Housing features heavily in Spending Review
Week in Westminster
Published: 27 November 2015 | Author: Michelle Vosper
Housing was one of George Osborne’s big-ticket announcements from the Spending Review and Autumn Statement. The chancellor will double the housing budget from 2018-19, and he set out a five point plan for housing, including delivery of 400,000 housing starts by 2020-21 focussed on low cost home ownership.
Key announcements included:
- The Help to Buy: equity loan scheme will be extended to 2021, and a new London Help-to-Buy will become available from early 2016 which will allow new buyers in Greater London to get an equity loan of 40%.
- A new Help to Buy: shared ownership scheme will be introduced for all households earning less than £80,000 outside London and £90,000 in London.
- The extension of Right to Buy for housing association tenants will be piloted by five housing associations to help inform the delivery of the scheme.
- Purchases of buy-to-let properties and second homes will be subject to an additional 3% on the current Stamp Duty rates from 1 April 2016.
A run down of all of the relevant announcements are on our website.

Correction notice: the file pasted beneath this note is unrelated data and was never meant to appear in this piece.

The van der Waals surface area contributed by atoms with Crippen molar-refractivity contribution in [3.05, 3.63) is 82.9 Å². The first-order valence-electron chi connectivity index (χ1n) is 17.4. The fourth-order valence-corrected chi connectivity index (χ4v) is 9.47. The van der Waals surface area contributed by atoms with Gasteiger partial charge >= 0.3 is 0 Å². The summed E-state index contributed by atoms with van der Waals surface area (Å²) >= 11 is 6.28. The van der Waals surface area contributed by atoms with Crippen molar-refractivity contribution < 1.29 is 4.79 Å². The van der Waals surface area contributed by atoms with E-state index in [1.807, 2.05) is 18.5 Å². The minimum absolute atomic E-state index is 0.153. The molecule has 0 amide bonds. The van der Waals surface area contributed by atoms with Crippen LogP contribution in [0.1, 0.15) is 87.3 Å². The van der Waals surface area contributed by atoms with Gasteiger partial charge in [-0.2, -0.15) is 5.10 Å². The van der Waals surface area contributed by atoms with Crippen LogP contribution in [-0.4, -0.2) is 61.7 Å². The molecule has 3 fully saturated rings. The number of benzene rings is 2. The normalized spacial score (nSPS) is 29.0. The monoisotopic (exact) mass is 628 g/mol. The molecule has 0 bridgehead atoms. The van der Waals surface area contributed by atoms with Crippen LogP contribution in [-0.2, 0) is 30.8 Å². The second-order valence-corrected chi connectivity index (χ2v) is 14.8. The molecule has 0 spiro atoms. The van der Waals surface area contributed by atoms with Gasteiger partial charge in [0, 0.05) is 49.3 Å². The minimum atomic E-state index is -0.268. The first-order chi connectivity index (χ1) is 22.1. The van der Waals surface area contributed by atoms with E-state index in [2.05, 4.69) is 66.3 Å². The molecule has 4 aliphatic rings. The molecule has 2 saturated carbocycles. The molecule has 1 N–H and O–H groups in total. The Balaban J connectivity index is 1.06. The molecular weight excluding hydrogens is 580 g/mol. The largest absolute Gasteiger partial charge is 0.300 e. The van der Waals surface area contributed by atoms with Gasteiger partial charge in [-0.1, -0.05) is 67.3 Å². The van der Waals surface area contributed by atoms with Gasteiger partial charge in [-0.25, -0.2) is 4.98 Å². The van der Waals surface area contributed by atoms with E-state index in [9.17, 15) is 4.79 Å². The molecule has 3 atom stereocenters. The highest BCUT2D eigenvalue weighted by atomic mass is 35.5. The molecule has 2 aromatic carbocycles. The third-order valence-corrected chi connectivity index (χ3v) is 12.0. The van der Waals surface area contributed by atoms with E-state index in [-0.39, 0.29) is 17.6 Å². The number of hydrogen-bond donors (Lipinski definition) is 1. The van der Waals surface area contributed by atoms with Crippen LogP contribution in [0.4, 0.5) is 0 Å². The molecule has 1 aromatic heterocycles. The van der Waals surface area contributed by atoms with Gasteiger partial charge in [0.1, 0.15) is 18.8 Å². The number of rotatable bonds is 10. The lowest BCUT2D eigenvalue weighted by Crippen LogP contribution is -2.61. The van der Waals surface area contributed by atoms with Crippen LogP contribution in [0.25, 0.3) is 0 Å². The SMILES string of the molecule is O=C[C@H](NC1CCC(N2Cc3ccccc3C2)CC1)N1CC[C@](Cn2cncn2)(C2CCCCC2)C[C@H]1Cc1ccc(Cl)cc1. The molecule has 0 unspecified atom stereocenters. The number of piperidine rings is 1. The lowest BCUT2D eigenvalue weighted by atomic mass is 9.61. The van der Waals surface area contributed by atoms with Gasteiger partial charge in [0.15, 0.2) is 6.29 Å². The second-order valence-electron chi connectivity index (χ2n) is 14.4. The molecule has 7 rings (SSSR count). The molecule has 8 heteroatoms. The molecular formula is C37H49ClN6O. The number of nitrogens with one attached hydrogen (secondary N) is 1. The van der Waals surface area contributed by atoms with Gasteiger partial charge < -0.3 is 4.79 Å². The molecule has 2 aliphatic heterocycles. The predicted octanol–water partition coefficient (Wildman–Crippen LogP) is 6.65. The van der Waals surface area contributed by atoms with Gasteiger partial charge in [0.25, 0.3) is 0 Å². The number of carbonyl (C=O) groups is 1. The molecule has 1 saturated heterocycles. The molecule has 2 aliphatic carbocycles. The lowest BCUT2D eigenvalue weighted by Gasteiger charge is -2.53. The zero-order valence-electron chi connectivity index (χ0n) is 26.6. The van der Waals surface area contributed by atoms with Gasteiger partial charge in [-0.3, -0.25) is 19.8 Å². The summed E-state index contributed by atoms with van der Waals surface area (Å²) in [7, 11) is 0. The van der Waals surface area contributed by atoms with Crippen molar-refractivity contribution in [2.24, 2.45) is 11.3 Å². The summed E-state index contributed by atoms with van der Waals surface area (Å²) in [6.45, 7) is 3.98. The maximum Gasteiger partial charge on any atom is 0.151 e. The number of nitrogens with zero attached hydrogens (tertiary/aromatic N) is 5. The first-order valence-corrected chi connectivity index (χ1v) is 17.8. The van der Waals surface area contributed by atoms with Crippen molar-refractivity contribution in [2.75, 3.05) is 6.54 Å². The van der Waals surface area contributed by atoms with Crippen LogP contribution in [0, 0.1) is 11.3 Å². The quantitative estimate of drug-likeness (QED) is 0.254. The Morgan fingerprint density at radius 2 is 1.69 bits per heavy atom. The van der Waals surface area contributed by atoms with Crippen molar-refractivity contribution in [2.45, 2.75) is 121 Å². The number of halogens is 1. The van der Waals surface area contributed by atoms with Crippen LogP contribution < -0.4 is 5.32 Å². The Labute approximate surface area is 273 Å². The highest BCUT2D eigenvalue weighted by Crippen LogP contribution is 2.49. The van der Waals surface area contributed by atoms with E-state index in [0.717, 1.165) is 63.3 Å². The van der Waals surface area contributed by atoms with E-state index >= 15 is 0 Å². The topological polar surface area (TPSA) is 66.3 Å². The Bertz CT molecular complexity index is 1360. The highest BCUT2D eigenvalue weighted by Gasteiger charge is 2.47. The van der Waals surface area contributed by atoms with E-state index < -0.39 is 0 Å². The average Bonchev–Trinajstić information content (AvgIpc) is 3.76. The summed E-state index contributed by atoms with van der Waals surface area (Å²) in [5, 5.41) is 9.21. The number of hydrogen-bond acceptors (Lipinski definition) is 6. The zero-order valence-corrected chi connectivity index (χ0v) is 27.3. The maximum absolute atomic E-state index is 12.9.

The Housing and Planning Bill committee considered the clauses relating to self build and custom build this week. The availability of mortgage finance was touched upon during the debate. Labour MP Matthew Pennycook highlighted the need to get more lenders to participate in this market and called on the government to continue to explore what can be done to reduce the constraints that face those interested in securing finance for this type of home. Gareth Thomas MP noted that the Treasury’s proposed capital levy on building societies may make it harder for societies to offer finance for this sector.
The Treasury select committee took evidence from Bank of England executives on the November Inflation Report. Committee member Mark Garnier raised what he referred to as his “pet subject” of household debt and household resilience. Mr Garnier has concerns that household will become increasingly vulnerable because of the level of debt they have to take on as a result of property price rises. Responding Mark Carney said: “Without question, more indebted households are more vulnerable. While the level of household debt has fallen notably over the course of the last five years, it is still at very elevated levels. We do not necessarily see it reducing further. In fact…we can see it upticking—largely due to dynamics in the housing market. You are absolutely right: the pressure on households because of debt burden is significant.”
The Welsh government launched its new registration and licensing scheme for landlords and agents. All private landlords will be required to register with Rent Smart Wales, along with their properties, while all managing agents will need to be licenced. Landlords and agents have a year to comply.